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Iranian Presidential candidate Ebrahim Raisi speaks during a campaign meeting at the Mosalla mosque in Tehran, Iran, May 16, 2017. Picture taken May 16, 2017. TIMA via REUTERS ATTENTION EDITORS - THIS IMAGE WAS PROVIDED BY A THIRD PARTY. FOR EDITORIAL USE ONLY.

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By Babak Dehghanpisheh

(Reuters) - Defeated hardline candidate Ebrahim Raisi has complained of voter fraud in Iran's presidential election and called on the judiciary and the election watchdog to investigate, the semi-official Fars news agency said on Monday.

The allegations, likely to stoke up Raisi's conservative supporters, were among his strongest since losing the bitterly contested May 19 vote to incumbent Hassan Rouhani by a margin of 57 percent to 38.

"Tampering with the numbers of people's participation is inappropriate. Not sending ballots to centres where the government's opponent has a chance of getting votes is very inappropriate," Raisi was quoted as saying.

"I ask the Guardian Council and the judiciary not to let the people's rights get trampled. If this vote-tampering is not looked into, then the people's trust will be damaged."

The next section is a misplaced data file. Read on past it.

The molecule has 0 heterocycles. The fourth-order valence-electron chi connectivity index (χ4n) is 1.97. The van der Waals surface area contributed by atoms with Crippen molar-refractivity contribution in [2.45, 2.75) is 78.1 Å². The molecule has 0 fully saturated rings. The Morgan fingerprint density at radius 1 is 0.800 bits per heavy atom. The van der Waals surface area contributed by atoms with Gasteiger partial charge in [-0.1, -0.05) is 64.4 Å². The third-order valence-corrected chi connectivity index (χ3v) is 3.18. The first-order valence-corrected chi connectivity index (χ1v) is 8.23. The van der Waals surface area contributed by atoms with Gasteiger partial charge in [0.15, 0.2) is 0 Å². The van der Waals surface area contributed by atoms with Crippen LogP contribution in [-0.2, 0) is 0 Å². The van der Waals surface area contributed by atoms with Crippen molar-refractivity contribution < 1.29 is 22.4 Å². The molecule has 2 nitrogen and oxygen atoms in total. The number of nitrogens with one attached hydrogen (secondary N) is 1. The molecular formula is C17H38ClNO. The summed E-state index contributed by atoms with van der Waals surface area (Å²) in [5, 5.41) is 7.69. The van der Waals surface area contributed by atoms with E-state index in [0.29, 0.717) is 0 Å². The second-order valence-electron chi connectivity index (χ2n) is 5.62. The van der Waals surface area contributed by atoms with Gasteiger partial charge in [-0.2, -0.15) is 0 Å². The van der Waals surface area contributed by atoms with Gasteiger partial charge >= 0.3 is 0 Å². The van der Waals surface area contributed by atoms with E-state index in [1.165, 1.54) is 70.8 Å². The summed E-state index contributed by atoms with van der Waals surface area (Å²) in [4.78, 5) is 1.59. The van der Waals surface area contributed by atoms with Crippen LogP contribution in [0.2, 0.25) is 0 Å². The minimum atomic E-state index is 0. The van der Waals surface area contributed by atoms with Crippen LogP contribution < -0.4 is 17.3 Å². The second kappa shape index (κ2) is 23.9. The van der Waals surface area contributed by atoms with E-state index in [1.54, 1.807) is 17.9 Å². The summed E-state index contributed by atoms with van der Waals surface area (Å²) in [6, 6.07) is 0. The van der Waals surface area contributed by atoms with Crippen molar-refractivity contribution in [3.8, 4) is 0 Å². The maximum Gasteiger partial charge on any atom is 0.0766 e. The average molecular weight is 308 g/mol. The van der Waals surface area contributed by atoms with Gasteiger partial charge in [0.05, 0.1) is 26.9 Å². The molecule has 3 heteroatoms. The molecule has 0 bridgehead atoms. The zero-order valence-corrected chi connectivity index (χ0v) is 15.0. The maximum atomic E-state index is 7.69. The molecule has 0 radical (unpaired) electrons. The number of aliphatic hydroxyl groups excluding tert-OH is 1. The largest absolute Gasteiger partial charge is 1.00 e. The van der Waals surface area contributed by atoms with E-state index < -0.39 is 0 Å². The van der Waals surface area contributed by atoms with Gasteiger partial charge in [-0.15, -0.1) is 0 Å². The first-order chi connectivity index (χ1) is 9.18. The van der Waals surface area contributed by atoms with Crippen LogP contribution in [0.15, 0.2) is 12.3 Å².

The Guardian Council is a government body that vets candidates and supervises elections in Iran. It has already approved the results.

But Raisi's comments were a signal that he and his supporters will continue to put up a fight against Rouhani, who won on promises to increase social freedom, improve human rights and open up the Islamic Republic to Western investment.

Raisi, a cleric who served on the judiciary for many years, made the comments to a gathering of his supporters on Sunday night, Fars said. He was also quoted as saying Rouhani had inappropriately used TV, newspapers and government offices for campaign purposes. 

During the campaign, the two candidates exchanged barbs in debates and speeches using language rarely heard in politics in Iran. Rouhani accused Raisi of abuses while at the judiciary, and was in turn accused of corruption and economic mismanagement. Each denied the other's accusations. 

Supreme Leader Ayatollah Ali Khamenei, the top authority in the country who analysts say favoured Raisi, called the campaign rhetoric "unworthy."

(Editing by Mark Trevelyan)

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